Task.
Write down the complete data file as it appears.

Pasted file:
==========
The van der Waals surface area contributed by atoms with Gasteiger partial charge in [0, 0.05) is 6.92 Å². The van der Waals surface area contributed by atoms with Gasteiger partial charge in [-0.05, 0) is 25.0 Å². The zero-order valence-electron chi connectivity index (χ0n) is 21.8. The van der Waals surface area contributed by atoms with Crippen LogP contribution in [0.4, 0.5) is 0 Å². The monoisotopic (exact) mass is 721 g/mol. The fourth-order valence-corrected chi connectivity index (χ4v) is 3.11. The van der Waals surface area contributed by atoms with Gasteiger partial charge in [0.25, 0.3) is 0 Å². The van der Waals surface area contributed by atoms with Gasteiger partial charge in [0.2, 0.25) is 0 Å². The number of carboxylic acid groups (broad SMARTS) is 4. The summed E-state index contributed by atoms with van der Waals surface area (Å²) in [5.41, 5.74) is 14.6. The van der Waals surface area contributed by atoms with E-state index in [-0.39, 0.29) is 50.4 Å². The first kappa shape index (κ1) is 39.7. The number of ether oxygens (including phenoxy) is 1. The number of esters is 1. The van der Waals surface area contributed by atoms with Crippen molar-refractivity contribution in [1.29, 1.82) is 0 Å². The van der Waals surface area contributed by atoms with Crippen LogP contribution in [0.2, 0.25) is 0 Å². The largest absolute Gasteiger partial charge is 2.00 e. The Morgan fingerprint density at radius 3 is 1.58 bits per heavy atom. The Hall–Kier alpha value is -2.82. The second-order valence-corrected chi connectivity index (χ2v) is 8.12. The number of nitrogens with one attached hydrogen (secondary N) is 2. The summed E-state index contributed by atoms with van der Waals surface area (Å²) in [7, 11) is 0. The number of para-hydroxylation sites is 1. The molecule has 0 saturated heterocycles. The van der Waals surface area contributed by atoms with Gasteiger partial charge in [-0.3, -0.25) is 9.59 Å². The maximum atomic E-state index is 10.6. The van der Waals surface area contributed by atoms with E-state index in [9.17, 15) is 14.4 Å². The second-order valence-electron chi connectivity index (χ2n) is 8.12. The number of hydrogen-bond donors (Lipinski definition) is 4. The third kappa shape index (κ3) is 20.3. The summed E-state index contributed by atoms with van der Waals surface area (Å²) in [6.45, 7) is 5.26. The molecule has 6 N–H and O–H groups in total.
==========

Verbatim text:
The van der Waals surface area contributed by atoms with Gasteiger partial charge in [0, 0.05) is 6.92 Å². The van der Waals surface area contributed by atoms with Gasteiger partial charge in [-0.05, 0) is 25.0 Å². The zero-order valence-electron chi connectivity index (χ0n) is 21.8. The van der Waals surface area contributed by atoms with Crippen LogP contribution in [0.4, 0.5) is 0 Å². The monoisotopic (exact) mass is 721 g/mol. The fourth-order valence-corrected chi connectivity index (χ4v) is 3.11. The van der Waals surface area contributed by atoms with Gasteiger partial charge in [0.25, 0.3) is 0 Å². The van der Waals surface area contributed by atoms with Gasteiger partial charge in [0.2, 0.25) is 0 Å². The number of carboxylic acid groups (broad SMARTS) is 4. The summed E-state index contributed by atoms with van der Waals surface area (Å²) in [5.41, 5.74) is 14.6. The van der Waals surface area contributed by atoms with E-state index in [-0.39, 0.29) is 50.4 Å². The first kappa shape index (κ1) is 39.7. The number of ether oxygens (including phenoxy) is 1. The number of esters is 1. The van der Waals surface area contributed by atoms with Crippen molar-refractivity contribution in [1.29, 1.82) is 0 Å². The van der Waals surface area contributed by atoms with Crippen LogP contribution in [0.2, 0.25) is 0 Å². The largest absolute Gasteiger partial charge is 2.00 e. The Morgan fingerprint density at radius 3 is 1.58 bits per heavy atom. The Hall–Kier alpha value is -2.82. The second-order valence-corrected chi connectivity index (χ2v) is 8.12. The number of nitrogens with one attached hydrogen (secondary N) is 2. The summed E-state index contributed by atoms with van der Waals surface area (Å²) in [7, 11) is 0. The number of para-hydroxylation sites is 1. The molecule has 0 saturated heterocycles. The van der Waals surface area contributed by atoms with Gasteiger partial charge in [-0.3, -0.25) is 9.59 Å². The maximum atomic E-state index is 10.6. The van der Waals surface area contributed by atoms with E-state index in [9.17, 15) is 14.4 Å². The second-order valence-electron chi connectivity index (χ2n) is 8.12. The number of hydrogen-bond donors (Lipinski definition) is 4. The third kappa shape index (κ3) is 20.3. The summed E-state index contributed by atoms with van der Waals surface area (Å²) in [6.45, 7) is 5.26. The molecule has 6 N–H and O–H groups in total.